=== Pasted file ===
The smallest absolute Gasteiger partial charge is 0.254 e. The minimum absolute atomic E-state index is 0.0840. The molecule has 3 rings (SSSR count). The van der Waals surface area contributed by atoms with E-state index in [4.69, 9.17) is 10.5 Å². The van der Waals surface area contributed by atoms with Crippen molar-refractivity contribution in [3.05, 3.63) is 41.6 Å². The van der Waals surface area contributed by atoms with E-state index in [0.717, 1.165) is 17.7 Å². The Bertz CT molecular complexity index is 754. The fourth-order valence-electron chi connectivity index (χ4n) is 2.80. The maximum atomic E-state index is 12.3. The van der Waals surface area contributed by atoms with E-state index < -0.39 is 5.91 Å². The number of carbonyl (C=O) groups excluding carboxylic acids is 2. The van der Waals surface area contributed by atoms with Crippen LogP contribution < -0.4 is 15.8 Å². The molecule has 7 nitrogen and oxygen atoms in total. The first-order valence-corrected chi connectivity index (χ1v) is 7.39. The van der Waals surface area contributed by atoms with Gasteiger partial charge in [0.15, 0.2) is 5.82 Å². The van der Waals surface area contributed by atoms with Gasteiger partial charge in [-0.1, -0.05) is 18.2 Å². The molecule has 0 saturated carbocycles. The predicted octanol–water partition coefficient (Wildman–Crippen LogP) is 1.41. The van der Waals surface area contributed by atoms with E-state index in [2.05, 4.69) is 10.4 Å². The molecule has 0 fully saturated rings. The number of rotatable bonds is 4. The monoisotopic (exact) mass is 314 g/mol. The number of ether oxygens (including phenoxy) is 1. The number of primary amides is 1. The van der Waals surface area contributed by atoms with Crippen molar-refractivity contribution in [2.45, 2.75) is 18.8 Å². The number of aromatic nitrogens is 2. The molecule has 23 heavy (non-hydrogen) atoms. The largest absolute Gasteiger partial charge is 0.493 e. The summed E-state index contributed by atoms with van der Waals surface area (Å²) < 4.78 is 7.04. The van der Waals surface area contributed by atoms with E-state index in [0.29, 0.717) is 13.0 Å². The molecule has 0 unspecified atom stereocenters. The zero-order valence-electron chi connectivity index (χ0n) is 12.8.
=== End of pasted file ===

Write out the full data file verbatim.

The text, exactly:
The smallest absolute Gasteiger partial charge is 0.254 e. The minimum absolute atomic E-state index is 0.0840. The molecule has 3 rings (SSSR count). The van der Waals surface area contributed by atoms with E-state index in [4.69, 9.17) is 10.5 Å². The van der Waals surface area contributed by atoms with Crippen molar-refractivity contribution in [3.05, 3.63) is 41.6 Å². The van der Waals surface area contributed by atoms with E-state index in [0.717, 1.165) is 17.7 Å². The Bertz CT molecular complexity index is 754. The fourth-order valence-electron chi connectivity index (χ4n) is 2.80. The maximum atomic E-state index is 12.3. The van der Waals surface area contributed by atoms with E-state index < -0.39 is 5.91 Å². The number of carbonyl (C=O) groups excluding carboxylic acids is 2. The van der Waals surface area contributed by atoms with Crippen LogP contribution < -0.4 is 15.8 Å². The molecule has 7 nitrogen and oxygen atoms in total. The first-order valence-corrected chi connectivity index (χ1v) is 7.39. The van der Waals surface area contributed by atoms with Gasteiger partial charge in [0.15, 0.2) is 5.82 Å². The van der Waals surface area contributed by atoms with Gasteiger partial charge in [-0.1, -0.05) is 18.2 Å². The molecule has 0 saturated carbocycles. The predicted octanol–water partition coefficient (Wildman–Crippen LogP) is 1.41. The van der Waals surface area contributed by atoms with E-state index in [2.05, 4.69) is 10.4 Å². The molecule has 0 fully saturated rings. The number of rotatable bonds is 4. The monoisotopic (exact) mass is 314 g/mol. The number of ether oxygens (including phenoxy) is 1. The number of primary amides is 1. The van der Waals surface area contributed by atoms with Crippen molar-refractivity contribution in [2.45, 2.75) is 18.8 Å². The number of aromatic nitrogens is 2. The molecule has 23 heavy (non-hydrogen) atoms. The largest absolute Gasteiger partial charge is 0.493 e. The summed E-state index contributed by atoms with van der Waals surface area (Å²) < 4.78 is 7.04. The van der Waals surface area contributed by atoms with E-state index in [0.29, 0.717) is 13.0 Å². The molecule has 0 unspecified atom stereocenters. The zero-order valence-electron chi connectivity index (χ0n) is 12.8.